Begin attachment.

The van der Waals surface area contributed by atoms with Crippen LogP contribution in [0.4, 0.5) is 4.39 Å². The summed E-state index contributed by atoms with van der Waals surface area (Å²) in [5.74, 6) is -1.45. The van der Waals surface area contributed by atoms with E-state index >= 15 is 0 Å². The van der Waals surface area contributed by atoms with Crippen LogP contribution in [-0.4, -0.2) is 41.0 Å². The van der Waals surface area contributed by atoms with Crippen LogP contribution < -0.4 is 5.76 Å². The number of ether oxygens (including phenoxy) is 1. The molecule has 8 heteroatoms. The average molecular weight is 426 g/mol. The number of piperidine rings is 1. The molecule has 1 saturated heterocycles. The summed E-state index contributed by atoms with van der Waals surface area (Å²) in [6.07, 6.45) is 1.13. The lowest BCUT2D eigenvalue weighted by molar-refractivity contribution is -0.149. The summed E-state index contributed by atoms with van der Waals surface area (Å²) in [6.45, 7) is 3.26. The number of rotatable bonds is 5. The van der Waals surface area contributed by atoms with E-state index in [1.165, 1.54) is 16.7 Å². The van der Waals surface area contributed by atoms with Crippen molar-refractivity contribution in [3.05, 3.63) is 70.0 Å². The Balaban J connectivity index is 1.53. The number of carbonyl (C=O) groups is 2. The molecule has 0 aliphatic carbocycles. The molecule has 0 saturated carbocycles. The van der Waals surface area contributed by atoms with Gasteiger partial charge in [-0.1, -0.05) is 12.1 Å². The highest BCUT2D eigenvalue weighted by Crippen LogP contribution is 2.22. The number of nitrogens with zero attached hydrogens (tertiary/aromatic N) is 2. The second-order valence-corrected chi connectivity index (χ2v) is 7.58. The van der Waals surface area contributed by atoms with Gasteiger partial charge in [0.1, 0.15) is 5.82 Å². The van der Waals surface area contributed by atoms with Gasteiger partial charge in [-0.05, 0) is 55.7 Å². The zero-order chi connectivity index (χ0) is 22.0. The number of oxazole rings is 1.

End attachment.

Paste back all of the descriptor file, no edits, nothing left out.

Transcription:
The van der Waals surface area contributed by atoms with Crippen LogP contribution in [0.4, 0.5) is 4.39 Å². The summed E-state index contributed by atoms with van der Waals surface area (Å²) in [5.74, 6) is -1.45. The van der Waals surface area contributed by atoms with E-state index >= 15 is 0 Å². The van der Waals surface area contributed by atoms with Crippen LogP contribution in [-0.4, -0.2) is 41.0 Å². The van der Waals surface area contributed by atoms with Crippen LogP contribution < -0.4 is 5.76 Å². The number of ether oxygens (including phenoxy) is 1. The molecule has 8 heteroatoms. The average molecular weight is 426 g/mol. The number of piperidine rings is 1. The molecule has 1 saturated heterocycles. The summed E-state index contributed by atoms with van der Waals surface area (Å²) in [6.07, 6.45) is 1.13. The lowest BCUT2D eigenvalue weighted by molar-refractivity contribution is -0.149. The summed E-state index contributed by atoms with van der Waals surface area (Å²) in [6.45, 7) is 3.26. The number of rotatable bonds is 5. The van der Waals surface area contributed by atoms with E-state index in [1.165, 1.54) is 16.7 Å². The van der Waals surface area contributed by atoms with Crippen molar-refractivity contribution in [3.05, 3.63) is 70.0 Å². The Balaban J connectivity index is 1.53. The number of carbonyl (C=O) groups is 2. The molecule has 0 aliphatic carbocycles. The molecule has 0 saturated carbocycles. The van der Waals surface area contributed by atoms with Gasteiger partial charge in [-0.1, -0.05) is 12.1 Å². The highest BCUT2D eigenvalue weighted by Crippen LogP contribution is 2.22. The number of nitrogens with zero attached hydrogens (tertiary/aromatic N) is 2. The second-order valence-corrected chi connectivity index (χ2v) is 7.58. The van der Waals surface area contributed by atoms with Gasteiger partial charge in [0.1, 0.15) is 5.82 Å². The van der Waals surface area contributed by atoms with Gasteiger partial charge in [-0.05, 0) is 55.7 Å². The zero-order chi connectivity index (χ0) is 22.0. The number of oxazole rings is 1.